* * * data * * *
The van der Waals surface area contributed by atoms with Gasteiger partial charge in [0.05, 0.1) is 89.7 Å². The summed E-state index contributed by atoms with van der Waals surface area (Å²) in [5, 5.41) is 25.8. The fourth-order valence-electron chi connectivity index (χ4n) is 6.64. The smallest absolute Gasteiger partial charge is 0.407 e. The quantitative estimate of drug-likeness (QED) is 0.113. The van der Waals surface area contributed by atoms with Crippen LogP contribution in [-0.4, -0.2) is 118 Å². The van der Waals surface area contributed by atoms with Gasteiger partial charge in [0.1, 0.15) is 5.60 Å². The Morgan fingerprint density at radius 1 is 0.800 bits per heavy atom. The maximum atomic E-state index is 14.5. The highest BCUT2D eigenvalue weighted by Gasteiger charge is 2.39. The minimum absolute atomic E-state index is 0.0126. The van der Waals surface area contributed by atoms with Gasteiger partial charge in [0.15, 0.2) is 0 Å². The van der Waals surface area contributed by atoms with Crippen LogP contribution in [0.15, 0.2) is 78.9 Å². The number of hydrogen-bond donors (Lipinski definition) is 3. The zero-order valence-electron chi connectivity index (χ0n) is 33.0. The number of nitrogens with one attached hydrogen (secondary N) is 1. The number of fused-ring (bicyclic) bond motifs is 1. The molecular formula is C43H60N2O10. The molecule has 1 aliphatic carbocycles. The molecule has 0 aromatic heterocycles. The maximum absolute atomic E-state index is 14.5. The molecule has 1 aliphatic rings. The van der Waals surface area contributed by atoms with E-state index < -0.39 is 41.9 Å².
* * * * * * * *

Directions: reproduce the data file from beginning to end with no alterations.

The van der Waals surface area contributed by atoms with Gasteiger partial charge in [0.05, 0.1) is 89.7 Å². The summed E-state index contributed by atoms with van der Waals surface area (Å²) in [5, 5.41) is 25.8. The fourth-order valence-electron chi connectivity index (χ4n) is 6.64. The smallest absolute Gasteiger partial charge is 0.407 e. The quantitative estimate of drug-likeness (QED) is 0.113. The van der Waals surface area contributed by atoms with Crippen LogP contribution in [-0.4, -0.2) is 118 Å². The van der Waals surface area contributed by atoms with Gasteiger partial charge in [0.1, 0.15) is 5.60 Å². The Morgan fingerprint density at radius 1 is 0.800 bits per heavy atom. The maximum atomic E-state index is 14.5. The highest BCUT2D eigenvalue weighted by Gasteiger charge is 2.39. The minimum absolute atomic E-state index is 0.0126. The van der Waals surface area contributed by atoms with Gasteiger partial charge in [0.15, 0.2) is 0 Å². The van der Waals surface area contributed by atoms with Crippen LogP contribution in [0.15, 0.2) is 78.9 Å². The number of hydrogen-bond donors (Lipinski definition) is 3. The zero-order valence-electron chi connectivity index (χ0n) is 33.0. The number of nitrogens with one attached hydrogen (secondary N) is 1. The number of fused-ring (bicyclic) bond motifs is 1. The molecular formula is C43H60N2O10. The molecule has 1 aliphatic carbocycles. The molecule has 0 aromatic heterocycles. The maximum absolute atomic E-state index is 14.5. The molecule has 1 aliphatic rings. The van der Waals surface area contributed by atoms with E-state index < -0.39 is 41.9 Å².